Kimchi Fried Rice with Shiitake Mushrooms

When I think of my time in South Korea, the aroma of kimchi, perilla, sesame oil and steamed rice come to mind. I taught cooking to elementary level students there for six years, which brought so much joy and so much growth on a personal level. This recipe wouldn’t normally be called kimchi fried rice or “kimchi bokkeum bap”, instead the kids would playfully call it something like it “sseulegi bap” - Roughly translated to “mixed rice” or more bluntly, “trash rice.” Basically, rice fried with whatever you have on hand. It’s great because you cook everything in one pan and if you have leftover rice which is essential, it’s a breeze to throw together. I often serve it to friends and family who have never tried Korean flavors but are curious about it. They are more accepting of a dish like this as opposed to hitting them with heavily fermented dishes off the bat.

 Top it with an egg to make it extra special.

Top it with an egg to make it extra special.

Serves 2

1 shallot, finely minced
4 cloves garlic, finely minced
1 teaspoon ginger paste
4 rashers uncured bacon, chopped (Use turkey bacon or omit completely if you prefer)
1 cup kimchi
1/2 cup kimchi juice (from the jar)
2 cups sliced golden oak shiitake mushrooms
4 cups day-old rice
1 cup lacinato kale or spinach, chopped
1 teaspoon toasted sesame seeds
1 teaspoon toasted sesame oil
Optional to serve: Dried and salted laver & olive oil fried eggs.


Bring a large wok or skillet to medium heat. Add shallot, garlic, ginger, bacon and kimchi all at once and sauté for 5 minutes until bacon fat has rendered and shallots are translucent. The kimchi would’ve crisped up a little around the edges because of the bacon fat - Wait until this stage for maximum flavor.

Deglaze the pan with kimchi juice, scraping off any crispy bits stuck at the bottom of of pan. Adjust heat to medium-high then add rice and mushrooms. Cook for 5-8 minutes until rice takes on some color and dries up a little. Then add kale or spinach (any greens will do), sesame seeds and finish with sesame oil. Season to taste and serve.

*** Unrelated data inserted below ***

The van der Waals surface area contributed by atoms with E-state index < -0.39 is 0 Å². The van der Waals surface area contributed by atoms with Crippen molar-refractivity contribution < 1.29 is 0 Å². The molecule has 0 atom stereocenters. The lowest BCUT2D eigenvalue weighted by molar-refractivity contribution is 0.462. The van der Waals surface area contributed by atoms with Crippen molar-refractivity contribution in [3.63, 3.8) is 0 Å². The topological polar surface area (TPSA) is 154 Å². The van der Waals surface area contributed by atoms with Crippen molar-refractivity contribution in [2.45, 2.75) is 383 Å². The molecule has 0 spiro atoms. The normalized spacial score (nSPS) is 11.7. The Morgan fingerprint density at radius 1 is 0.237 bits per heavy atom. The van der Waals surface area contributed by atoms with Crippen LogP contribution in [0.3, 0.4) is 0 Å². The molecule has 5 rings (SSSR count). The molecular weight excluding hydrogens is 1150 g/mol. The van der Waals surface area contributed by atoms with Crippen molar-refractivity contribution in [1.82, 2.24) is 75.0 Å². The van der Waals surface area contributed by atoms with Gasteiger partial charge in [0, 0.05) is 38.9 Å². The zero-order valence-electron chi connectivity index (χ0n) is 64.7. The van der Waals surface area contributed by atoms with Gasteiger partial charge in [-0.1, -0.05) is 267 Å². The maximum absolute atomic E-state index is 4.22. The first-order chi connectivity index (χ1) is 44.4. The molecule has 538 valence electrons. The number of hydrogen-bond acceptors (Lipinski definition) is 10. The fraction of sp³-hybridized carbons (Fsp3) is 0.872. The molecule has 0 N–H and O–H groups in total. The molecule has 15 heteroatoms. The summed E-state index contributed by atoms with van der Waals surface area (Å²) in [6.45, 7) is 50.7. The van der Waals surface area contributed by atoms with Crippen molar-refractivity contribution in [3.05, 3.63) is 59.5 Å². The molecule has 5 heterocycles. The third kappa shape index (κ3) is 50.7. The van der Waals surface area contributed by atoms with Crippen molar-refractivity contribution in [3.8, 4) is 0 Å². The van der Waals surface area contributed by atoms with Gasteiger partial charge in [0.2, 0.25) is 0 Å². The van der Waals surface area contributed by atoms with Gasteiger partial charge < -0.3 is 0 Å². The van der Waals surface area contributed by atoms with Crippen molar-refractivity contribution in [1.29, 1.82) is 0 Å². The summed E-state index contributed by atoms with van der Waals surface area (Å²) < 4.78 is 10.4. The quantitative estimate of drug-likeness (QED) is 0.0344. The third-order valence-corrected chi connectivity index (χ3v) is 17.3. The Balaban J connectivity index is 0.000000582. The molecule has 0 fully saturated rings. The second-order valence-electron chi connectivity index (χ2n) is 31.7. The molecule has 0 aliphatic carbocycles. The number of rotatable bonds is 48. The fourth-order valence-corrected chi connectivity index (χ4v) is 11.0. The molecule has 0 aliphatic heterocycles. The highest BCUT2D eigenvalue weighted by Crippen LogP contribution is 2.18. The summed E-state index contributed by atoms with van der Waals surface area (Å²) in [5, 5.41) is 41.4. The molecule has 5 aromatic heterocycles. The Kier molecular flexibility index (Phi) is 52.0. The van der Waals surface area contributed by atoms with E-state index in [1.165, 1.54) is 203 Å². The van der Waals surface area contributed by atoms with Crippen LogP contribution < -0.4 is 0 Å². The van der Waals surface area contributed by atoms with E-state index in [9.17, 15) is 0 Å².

Sunday Afternoon Samoosas

Though many versions of this dish exist, beef or chicken samoosas filled with traditional spices are most popular in the Cape Malay communities of South Africa. They are served at parties or anywhere that people gather, and often with peach chutney. The sweetness of the chutney paired with crispy spiced beef parcels keep people coming for more. You can buy South African chutney online now, as well as most of the spices used. Traditionally,  pur or readymade Indian pastry is used. Pur is a common item at any Indian grocery store, but I could only find phyllo pastry where I live. Both work wonderfully.


I remember my mom frying samoosas last December when I visited home for the first time in eight years. Making them in large batches (necessary during holiday season) is time consuming, so she had ordered 250 premade but unfinished from a lady who is well-known for her samoosas. Every town has that Aunty - One who has perfected the art of samoosas, savory pies or smaller confections like lamingtons. Those aunties are a godsend for people like my mom who work full-time. If you do not order by November, you can forget about it because they are that popular. The fragrant aroma of coriander and leaf masala filling our house during the holidays is always magical. Mom knew how much I had missed samoosas while living here in the states, and 250 seems like a lot, but we enjoyed them so much almost every day. If only I could've brought some back with me!